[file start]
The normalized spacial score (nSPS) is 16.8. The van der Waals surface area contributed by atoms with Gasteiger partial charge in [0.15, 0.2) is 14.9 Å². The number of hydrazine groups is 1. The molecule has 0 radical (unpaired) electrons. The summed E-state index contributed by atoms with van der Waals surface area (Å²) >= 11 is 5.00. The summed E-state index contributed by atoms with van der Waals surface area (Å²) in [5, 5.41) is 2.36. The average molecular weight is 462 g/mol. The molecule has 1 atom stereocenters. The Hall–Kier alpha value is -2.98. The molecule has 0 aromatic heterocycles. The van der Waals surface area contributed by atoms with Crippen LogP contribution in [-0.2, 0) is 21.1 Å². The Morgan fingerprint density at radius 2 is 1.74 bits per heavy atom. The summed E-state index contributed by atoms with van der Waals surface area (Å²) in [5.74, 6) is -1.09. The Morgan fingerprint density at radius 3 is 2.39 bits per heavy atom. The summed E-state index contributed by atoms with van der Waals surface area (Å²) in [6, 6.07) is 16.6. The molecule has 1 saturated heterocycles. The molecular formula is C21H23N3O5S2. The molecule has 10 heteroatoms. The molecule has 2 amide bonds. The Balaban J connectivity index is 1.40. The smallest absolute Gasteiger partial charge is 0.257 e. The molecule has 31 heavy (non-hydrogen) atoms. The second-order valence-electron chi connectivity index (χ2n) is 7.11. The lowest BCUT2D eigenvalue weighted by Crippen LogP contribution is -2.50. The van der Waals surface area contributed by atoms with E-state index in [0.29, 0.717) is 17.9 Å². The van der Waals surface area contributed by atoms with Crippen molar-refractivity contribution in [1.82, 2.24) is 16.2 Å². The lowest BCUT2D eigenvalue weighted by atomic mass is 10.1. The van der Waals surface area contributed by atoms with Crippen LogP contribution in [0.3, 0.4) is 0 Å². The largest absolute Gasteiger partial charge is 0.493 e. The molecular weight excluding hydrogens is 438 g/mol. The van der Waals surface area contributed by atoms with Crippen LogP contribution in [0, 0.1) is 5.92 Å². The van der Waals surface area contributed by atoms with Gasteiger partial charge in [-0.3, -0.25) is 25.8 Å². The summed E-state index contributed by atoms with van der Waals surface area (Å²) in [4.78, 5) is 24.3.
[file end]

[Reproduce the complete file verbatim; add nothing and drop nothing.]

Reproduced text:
The normalized spacial score (nSPS) is 16.8. The van der Waals surface area contributed by atoms with Gasteiger partial charge in [0.15, 0.2) is 14.9 Å². The number of hydrazine groups is 1. The molecule has 0 radical (unpaired) electrons. The summed E-state index contributed by atoms with van der Waals surface area (Å²) >= 11 is 5.00. The summed E-state index contributed by atoms with van der Waals surface area (Å²) in [5, 5.41) is 2.36. The average molecular weight is 462 g/mol. The molecule has 1 atom stereocenters. The Hall–Kier alpha value is -2.98. The molecule has 0 aromatic heterocycles. The van der Waals surface area contributed by atoms with Crippen LogP contribution in [-0.2, 0) is 21.1 Å². The Morgan fingerprint density at radius 2 is 1.74 bits per heavy atom. The summed E-state index contributed by atoms with van der Waals surface area (Å²) in [5.74, 6) is -1.09. The Morgan fingerprint density at radius 3 is 2.39 bits per heavy atom. The summed E-state index contributed by atoms with van der Waals surface area (Å²) in [6, 6.07) is 16.6. The molecule has 1 saturated heterocycles. The molecular formula is C21H23N3O5S2. The molecule has 10 heteroatoms. The molecule has 2 amide bonds. The Balaban J connectivity index is 1.40. The smallest absolute Gasteiger partial charge is 0.257 e. The molecule has 31 heavy (non-hydrogen) atoms. The second-order valence-electron chi connectivity index (χ2n) is 7.11. The lowest BCUT2D eigenvalue weighted by Crippen LogP contribution is -2.50. The van der Waals surface area contributed by atoms with E-state index in [0.29, 0.717) is 17.9 Å². The van der Waals surface area contributed by atoms with Crippen molar-refractivity contribution in [1.82, 2.24) is 16.2 Å². The lowest BCUT2D eigenvalue weighted by atomic mass is 10.1. The van der Waals surface area contributed by atoms with Crippen LogP contribution in [0.3, 0.4) is 0 Å². The largest absolute Gasteiger partial charge is 0.493 e. The molecular weight excluding hydrogens is 438 g/mol. The van der Waals surface area contributed by atoms with Crippen LogP contribution in [0, 0.1) is 5.92 Å². The van der Waals surface area contributed by atoms with Gasteiger partial charge in [-0.3, -0.25) is 25.8 Å². The summed E-state index contributed by atoms with van der Waals surface area (Å²) in [4.78, 5) is 24.3.